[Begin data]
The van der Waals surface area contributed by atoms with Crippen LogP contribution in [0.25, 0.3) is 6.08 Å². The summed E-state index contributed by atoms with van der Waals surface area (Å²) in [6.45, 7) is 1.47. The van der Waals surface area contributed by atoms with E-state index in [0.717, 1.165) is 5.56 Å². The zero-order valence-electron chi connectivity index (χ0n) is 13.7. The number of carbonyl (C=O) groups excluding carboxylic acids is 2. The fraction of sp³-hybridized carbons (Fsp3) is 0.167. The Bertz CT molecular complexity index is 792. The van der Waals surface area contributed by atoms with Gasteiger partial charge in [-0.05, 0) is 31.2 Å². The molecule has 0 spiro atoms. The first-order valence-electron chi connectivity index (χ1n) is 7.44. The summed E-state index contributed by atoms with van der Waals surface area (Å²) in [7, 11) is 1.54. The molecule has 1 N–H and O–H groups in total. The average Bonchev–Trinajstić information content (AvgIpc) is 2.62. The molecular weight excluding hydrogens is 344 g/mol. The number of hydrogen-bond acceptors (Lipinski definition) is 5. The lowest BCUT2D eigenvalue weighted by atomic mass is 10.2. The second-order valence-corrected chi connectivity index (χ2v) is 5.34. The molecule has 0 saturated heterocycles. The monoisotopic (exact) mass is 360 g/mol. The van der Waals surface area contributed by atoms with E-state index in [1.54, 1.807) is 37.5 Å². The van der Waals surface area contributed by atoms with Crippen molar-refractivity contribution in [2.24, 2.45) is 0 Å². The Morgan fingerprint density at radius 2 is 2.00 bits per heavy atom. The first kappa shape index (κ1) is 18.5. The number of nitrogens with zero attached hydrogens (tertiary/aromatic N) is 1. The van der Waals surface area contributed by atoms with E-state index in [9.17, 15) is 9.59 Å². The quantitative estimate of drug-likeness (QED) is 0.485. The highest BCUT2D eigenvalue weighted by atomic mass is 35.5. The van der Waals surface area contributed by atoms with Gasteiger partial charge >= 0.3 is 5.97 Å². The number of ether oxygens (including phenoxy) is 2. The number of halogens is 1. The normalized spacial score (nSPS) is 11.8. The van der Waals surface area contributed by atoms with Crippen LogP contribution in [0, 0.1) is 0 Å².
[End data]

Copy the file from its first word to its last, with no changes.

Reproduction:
The van der Waals surface area contributed by atoms with Crippen LogP contribution in [0.25, 0.3) is 6.08 Å². The summed E-state index contributed by atoms with van der Waals surface area (Å²) in [6.45, 7) is 1.47. The van der Waals surface area contributed by atoms with E-state index in [0.717, 1.165) is 5.56 Å². The zero-order valence-electron chi connectivity index (χ0n) is 13.7. The number of carbonyl (C=O) groups excluding carboxylic acids is 2. The fraction of sp³-hybridized carbons (Fsp3) is 0.167. The Bertz CT molecular complexity index is 792. The van der Waals surface area contributed by atoms with Gasteiger partial charge in [-0.05, 0) is 31.2 Å². The molecule has 0 spiro atoms. The first-order valence-electron chi connectivity index (χ1n) is 7.44. The summed E-state index contributed by atoms with van der Waals surface area (Å²) in [7, 11) is 1.54. The molecule has 1 N–H and O–H groups in total. The average Bonchev–Trinajstić information content (AvgIpc) is 2.62. The molecular weight excluding hydrogens is 344 g/mol. The number of hydrogen-bond acceptors (Lipinski definition) is 5. The lowest BCUT2D eigenvalue weighted by atomic mass is 10.2. The second-order valence-corrected chi connectivity index (χ2v) is 5.34. The molecule has 0 saturated heterocycles. The monoisotopic (exact) mass is 360 g/mol. The van der Waals surface area contributed by atoms with E-state index in [1.54, 1.807) is 37.5 Å². The van der Waals surface area contributed by atoms with Crippen molar-refractivity contribution in [2.24, 2.45) is 0 Å². The Morgan fingerprint density at radius 2 is 2.00 bits per heavy atom. The first kappa shape index (κ1) is 18.5. The number of nitrogens with zero attached hydrogens (tertiary/aromatic N) is 1. The van der Waals surface area contributed by atoms with E-state index in [9.17, 15) is 9.59 Å². The quantitative estimate of drug-likeness (QED) is 0.485. The highest BCUT2D eigenvalue weighted by atomic mass is 35.5. The van der Waals surface area contributed by atoms with Gasteiger partial charge >= 0.3 is 5.97 Å². The number of ether oxygens (including phenoxy) is 2. The number of halogens is 1. The normalized spacial score (nSPS) is 11.8. The van der Waals surface area contributed by atoms with Crippen LogP contribution in [0, 0.1) is 0 Å².